• The iFrame solution only worked for me by not removing the iframe, but by getting its contents iFrame.load(function () { var content = iFrame.contents(); resolve(); }); – GitteTitter Oct 16 '15 at 8:56
  • The second option is working for me if I do a GET using Ajax. But if I do a POST then the browser is not sending the cookie loaded by the iFrame along with the request. Any idea why? – NLV Dec 30 '15 at 15:01

If you do not want to receive HTML with the link you can handle AuthorizationFailed on WSFederationAuthenticationModule and set RedirectToIdentityProvider to false on Ajax calls only.

for example:

FederatedAuthentication.WSFederationAuthenticationModule.AuthorizationFailed += (sender, e) =>
{
    if (Context.Request.RequestContext.HttpContext.Request.IsAjaxRequest())
    {
        e.RedirectToIdentityProvider = false;
    }
};

This with Authorize attribute will return you status code 401 and if you want to have something different, then you can implement own Authorize attribute and write special code on Ajax Request.

  • Handle the 403 in JS and load an iframe with a html page inside the secure area, all the crappy adfs redirects will occur and you'll get your cookies... you can then retry the call – Adam Mills Nov 8 '13 at 15:41
  • Sorry, 401 not 403 – Adam Mills Nov 8 '13 at 15:49
  • This should (in theory) work fine in the Application_Start() method of Global.asax.cs -- but won't. It does, however, work just fine in Application_BeginRequest(). – Jeremy McGee Jan 16 '14 at 9:03
  • 1
    check the MSDN article about recommended way to set AuthorizationFailed event in ASP.NET applications msdn.microsoft.com/en-us/library/… – Kaveh Hadjari Jan 28 '16 at 16:15

First of all you say you are trying to make an ajax call to another website, does your call conforms to same origin policy of web browsers? If it does then you are expecting html as a response from your server, changedatatype of the ajax call to dataType: "html", then insert the form into your DOM.

Perhaps the 2 first posts of this serie will help you. They consider ADFS and AJAX requests

What I think I would try to do is to see why the authentication cookies are not transmitted through ajax, and find a mean to send them with my request. Or wrap the ajax call in a function that pre authenticate by retrieving the html form, appending it hidden to the DOM, submitting it (it will hopefully set the good cookies) then send the appropriate request you wanted to send originally

  • The cookies do get transmitted wants the handshake happens. This problem is the handshake is trying to happen on the AJAX request if it's the first time. – SaaS Developer Feb 16 '12 at 21:36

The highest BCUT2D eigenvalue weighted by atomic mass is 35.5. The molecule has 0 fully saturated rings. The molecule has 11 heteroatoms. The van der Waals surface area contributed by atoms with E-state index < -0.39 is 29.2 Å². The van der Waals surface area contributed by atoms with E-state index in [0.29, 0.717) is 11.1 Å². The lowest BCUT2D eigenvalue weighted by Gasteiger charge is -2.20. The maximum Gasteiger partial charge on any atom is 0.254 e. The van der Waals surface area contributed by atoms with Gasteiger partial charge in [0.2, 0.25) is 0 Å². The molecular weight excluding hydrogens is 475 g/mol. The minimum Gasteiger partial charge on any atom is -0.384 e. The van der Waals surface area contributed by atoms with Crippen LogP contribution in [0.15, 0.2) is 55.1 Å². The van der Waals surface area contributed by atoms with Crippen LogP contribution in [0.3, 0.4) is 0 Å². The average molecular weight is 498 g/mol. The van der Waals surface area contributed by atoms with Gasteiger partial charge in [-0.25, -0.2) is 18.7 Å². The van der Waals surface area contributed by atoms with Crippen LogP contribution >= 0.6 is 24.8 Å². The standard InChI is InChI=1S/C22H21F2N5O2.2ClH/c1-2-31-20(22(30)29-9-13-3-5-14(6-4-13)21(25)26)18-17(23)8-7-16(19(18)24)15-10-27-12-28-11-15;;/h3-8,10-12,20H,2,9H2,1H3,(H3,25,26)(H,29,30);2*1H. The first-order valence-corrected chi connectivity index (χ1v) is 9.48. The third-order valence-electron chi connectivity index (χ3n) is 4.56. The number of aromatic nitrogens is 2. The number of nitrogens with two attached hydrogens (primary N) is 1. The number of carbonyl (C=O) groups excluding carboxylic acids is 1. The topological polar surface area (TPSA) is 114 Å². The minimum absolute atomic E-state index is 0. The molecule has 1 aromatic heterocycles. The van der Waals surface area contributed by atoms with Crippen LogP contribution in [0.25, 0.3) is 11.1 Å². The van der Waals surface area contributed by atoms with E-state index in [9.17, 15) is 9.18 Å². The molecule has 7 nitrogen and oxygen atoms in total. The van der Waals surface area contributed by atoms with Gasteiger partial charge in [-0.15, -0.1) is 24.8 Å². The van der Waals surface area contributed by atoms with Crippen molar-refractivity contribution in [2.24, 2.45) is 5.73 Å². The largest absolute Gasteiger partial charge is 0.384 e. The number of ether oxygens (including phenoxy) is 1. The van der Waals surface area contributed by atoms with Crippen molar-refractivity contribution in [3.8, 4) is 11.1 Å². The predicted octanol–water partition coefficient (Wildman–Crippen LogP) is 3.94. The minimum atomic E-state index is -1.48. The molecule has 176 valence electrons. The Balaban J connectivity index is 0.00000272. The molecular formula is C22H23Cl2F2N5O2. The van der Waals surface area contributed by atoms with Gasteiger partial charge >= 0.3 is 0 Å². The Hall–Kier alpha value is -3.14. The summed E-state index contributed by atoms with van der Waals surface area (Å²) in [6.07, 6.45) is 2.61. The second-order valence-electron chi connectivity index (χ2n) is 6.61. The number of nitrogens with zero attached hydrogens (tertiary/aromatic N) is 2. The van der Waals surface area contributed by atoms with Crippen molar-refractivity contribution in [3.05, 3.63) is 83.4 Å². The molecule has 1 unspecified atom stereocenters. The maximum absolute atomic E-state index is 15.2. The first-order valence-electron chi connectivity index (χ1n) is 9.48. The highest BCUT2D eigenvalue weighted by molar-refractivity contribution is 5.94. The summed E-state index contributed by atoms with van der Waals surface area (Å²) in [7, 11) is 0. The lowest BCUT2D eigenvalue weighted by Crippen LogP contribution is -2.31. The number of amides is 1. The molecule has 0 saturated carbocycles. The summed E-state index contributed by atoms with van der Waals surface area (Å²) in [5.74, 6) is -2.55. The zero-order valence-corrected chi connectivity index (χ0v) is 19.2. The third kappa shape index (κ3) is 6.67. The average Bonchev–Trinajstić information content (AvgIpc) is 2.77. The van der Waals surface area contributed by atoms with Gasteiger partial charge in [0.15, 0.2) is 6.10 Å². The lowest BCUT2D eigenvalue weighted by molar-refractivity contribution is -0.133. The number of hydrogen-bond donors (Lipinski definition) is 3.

You can do only this type of datatype

"xml": Treat the response as an XML document that can be processed via jQuery. 

"html": Treat the response as HTML (plain text); included script tags are evaluated. 

"script": Evaluates the response as JavaScript and evaluates it. 

"json": Evaluates the response as JSON and sends a JavaScript Object to the success callback. 

If you can see in your fiddler that is returning only html then change your data type to html or if that only a script code then you can use script.

In the project which I currently work with, we had the same issue with SAML token expiration on the clientside and causing issues with ajax calls. In our particular case we needed all requests to be enqueud after the first 401 is encountered and after successful authentication all of them could be resent. The authentication uses the iframe solution suggested by Adam Mills, but also goes a little further in case user credentials need to be entered, which is done by displaying a dialog informing the user to login on an external view (since ADFS does not allow displaying login page in an iframe atleast not default configuration) during which waiting request are waiting to be finished but the user needs to login on from an external page. The waiting requests can also be rejected if user chooses to Cancel and in those cases jquery error will be called for each request.

Here's a link to a gist with the example code:

https://gist.github.com/kaveh82/bb0d8e4a446496a6c05a

Note my code is based on usage of jquery for handling all ajax request. If your ajax request are being handled by vanilla javascript, other libraries or frameworks then you can perhaps find some inspiration in this example. The usage of jquery ui is only because of the dialog and stands for a small portion of the code which could easly be swapped out.

You should create a file anyname like json.php and then put the connection to the relayparty website this should works $.ajax({ url: "json.php", data: { foobar }, dataType: "json", type: "POST", async: false, cache: false, success: function (data) { // do something here }, error: function (data, status) { alert(status); } });